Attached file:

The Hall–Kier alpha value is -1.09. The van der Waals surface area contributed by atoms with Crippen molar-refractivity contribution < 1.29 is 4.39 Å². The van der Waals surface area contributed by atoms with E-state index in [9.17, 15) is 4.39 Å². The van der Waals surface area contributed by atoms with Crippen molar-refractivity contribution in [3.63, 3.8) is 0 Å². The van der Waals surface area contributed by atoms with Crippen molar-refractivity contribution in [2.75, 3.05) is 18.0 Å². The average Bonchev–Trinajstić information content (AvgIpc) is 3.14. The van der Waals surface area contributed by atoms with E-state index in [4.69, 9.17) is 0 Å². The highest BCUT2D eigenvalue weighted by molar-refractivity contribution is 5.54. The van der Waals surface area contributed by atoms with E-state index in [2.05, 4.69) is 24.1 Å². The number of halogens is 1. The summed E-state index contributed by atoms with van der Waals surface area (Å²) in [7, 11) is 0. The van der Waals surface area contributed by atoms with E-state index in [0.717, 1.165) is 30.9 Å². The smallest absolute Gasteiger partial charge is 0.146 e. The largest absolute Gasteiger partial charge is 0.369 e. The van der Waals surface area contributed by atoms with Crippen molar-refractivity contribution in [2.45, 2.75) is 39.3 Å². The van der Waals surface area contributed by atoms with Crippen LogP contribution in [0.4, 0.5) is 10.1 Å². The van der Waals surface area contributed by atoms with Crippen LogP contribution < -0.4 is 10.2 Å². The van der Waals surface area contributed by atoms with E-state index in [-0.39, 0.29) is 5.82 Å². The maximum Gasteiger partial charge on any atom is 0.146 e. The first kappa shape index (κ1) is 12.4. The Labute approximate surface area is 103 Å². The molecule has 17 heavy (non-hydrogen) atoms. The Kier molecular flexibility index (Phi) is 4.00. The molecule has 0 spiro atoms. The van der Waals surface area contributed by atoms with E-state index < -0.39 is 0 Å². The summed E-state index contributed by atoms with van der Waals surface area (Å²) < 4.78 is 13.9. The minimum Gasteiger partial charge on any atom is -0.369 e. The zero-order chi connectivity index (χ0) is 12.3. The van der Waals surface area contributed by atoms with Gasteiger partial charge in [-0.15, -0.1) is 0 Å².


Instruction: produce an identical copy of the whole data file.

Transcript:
The Hall–Kier alpha value is -1.09. The van der Waals surface area contributed by atoms with Crippen molar-refractivity contribution < 1.29 is 4.39 Å². The van der Waals surface area contributed by atoms with E-state index in [9.17, 15) is 4.39 Å². The van der Waals surface area contributed by atoms with Crippen molar-refractivity contribution in [3.63, 3.8) is 0 Å². The van der Waals surface area contributed by atoms with Crippen molar-refractivity contribution in [2.75, 3.05) is 18.0 Å². The average Bonchev–Trinajstić information content (AvgIpc) is 3.14. The van der Waals surface area contributed by atoms with E-state index in [4.69, 9.17) is 0 Å². The highest BCUT2D eigenvalue weighted by molar-refractivity contribution is 5.54. The van der Waals surface area contributed by atoms with E-state index in [2.05, 4.69) is 24.1 Å². The number of halogens is 1. The summed E-state index contributed by atoms with van der Waals surface area (Å²) in [7, 11) is 0. The van der Waals surface area contributed by atoms with E-state index in [0.717, 1.165) is 30.9 Å². The smallest absolute Gasteiger partial charge is 0.146 e. The largest absolute Gasteiger partial charge is 0.369 e. The van der Waals surface area contributed by atoms with Crippen molar-refractivity contribution in [2.45, 2.75) is 39.3 Å². The van der Waals surface area contributed by atoms with Crippen LogP contribution in [0.4, 0.5) is 10.1 Å². The van der Waals surface area contributed by atoms with Crippen LogP contribution < -0.4 is 10.2 Å². The van der Waals surface area contributed by atoms with E-state index in [-0.39, 0.29) is 5.82 Å². The maximum Gasteiger partial charge on any atom is 0.146 e. The first kappa shape index (κ1) is 12.4. The Labute approximate surface area is 103 Å². The molecule has 17 heavy (non-hydrogen) atoms. The Kier molecular flexibility index (Phi) is 4.00. The molecule has 0 spiro atoms. The van der Waals surface area contributed by atoms with E-state index < -0.39 is 0 Å². The summed E-state index contributed by atoms with van der Waals surface area (Å²) < 4.78 is 13.9. The minimum Gasteiger partial charge on any atom is -0.369 e. The zero-order chi connectivity index (χ0) is 12.3. The van der Waals surface area contributed by atoms with Gasteiger partial charge in [-0.15, -0.1) is 0 Å².